Fighting Invasive Species
By Molly Michelson
Invasive species are an expensive problem. Not only do they inflict more than $1.4 trillion in financial damages worldwide, they also outcompete native species for resources and prey on organisms that lack sufficient natural defenses. Invasive species are a global issue, but require different solutions in different locations. How can nations come together to prioritize the few resources available to keep them in check?
In a recent essay in PLOS Biology, several scientists proposed a solution. The authors suggest creating a IUCN Black List for alien species, much like the IUCN Red List for threatened species. The International Union for Conservation of Nature (IUCN) created the Red List of Threatened Species in 1964, using specific criteria to evaluate the extinction risk of thousands of organisms. The list is used to manage lands and prioritize resources for protection. The authors suggest a similar approach for invasives.
Species that find themselves in non-native habitats, either by being actively moved by humans, or otherwise expanding their ranges because of human activities go by many names: exotic, introduced, non-native, alien. Not all of these plants and animals cause problems in their new ecosystems, but many of them do. Often non-native species have no predators in their new homes or are able to outcompete natives for food sources or breeding habitats. When non-native species start pushing out or harming native populations, they become invasive.
The authors of the paper proposed criteria for terrestrial environments to prioritize conservation measures in response to alien species, based on their impacts on native populations and communities. And while they set the bar high, says scientist Jim Carlton, an Academy fellow and marine invasive expert at Williams College, there are a few problems with their proposal. The study doesn’t look at marine and freshwater ecosystems and only considers environmental impact. In Carlton’s experience, effects on economic development and public health carry much more weight with land managers and policy makers.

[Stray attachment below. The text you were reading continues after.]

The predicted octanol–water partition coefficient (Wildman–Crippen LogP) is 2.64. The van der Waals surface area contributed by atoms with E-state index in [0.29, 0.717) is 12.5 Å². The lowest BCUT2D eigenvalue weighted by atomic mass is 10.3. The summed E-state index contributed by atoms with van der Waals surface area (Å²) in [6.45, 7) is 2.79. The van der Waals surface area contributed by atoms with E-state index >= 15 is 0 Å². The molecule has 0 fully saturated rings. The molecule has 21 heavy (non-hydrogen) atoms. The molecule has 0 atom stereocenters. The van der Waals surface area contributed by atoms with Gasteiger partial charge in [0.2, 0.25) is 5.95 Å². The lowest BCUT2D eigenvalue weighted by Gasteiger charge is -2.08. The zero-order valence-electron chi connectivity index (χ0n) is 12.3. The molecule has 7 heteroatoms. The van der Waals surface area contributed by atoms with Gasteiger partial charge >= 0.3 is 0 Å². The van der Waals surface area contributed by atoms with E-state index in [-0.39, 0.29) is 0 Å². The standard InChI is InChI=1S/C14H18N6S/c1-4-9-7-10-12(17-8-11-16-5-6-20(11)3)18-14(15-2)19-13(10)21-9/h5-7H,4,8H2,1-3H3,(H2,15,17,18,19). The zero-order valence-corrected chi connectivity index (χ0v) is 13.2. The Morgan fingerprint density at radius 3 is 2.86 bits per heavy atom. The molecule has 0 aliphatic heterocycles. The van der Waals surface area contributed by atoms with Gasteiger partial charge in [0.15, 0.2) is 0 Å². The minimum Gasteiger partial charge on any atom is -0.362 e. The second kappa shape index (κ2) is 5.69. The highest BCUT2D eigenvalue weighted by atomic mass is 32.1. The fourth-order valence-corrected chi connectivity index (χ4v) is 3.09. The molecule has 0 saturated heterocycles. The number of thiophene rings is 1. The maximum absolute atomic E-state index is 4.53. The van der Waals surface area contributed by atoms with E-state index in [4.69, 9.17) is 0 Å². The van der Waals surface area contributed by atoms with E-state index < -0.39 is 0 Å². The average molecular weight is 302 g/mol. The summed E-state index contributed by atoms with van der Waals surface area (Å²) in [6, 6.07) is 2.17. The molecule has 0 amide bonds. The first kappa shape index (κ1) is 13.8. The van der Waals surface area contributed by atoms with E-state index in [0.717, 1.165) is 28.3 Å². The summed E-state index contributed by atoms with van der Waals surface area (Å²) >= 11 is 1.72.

One of the biggest problems with the proposal, Carlton says, is that there's not enough data about the vast majority of invasions—information about when and how they occurred is simply not available. Carlton explains that scientists are also still grappling to understand the true effects of non-native species and whether or not an ecosystem can bounce back if the invasives are removed. “We don’t know if the changes created by invasives are reversible,” he says. “It’s often like trying to squeeze toothpaste back into the tube.” And on the subject of removing invasives, Carlton notes that in marine environments this is nearly impossible.
Ruth Gravanis, a San Francisco native biodiversity advocate and activist, says that local organizations and land management agencies may already have their own alien species evaluation systems. “I expect that they are using a similar approach already, though perhaps not as formal, to prioritize the allocation of their limited resources for invasives control. I also suspect that their priority-setting task is far more complicated than assigning the ratings outlined in the study,” she said by email.
“Having a work plan based on such a formulaic unified classification system might be helpful in raising funds,” Gravanis says of the recent paper, “but I think there are many more site-specific considerations that should be taken into account.”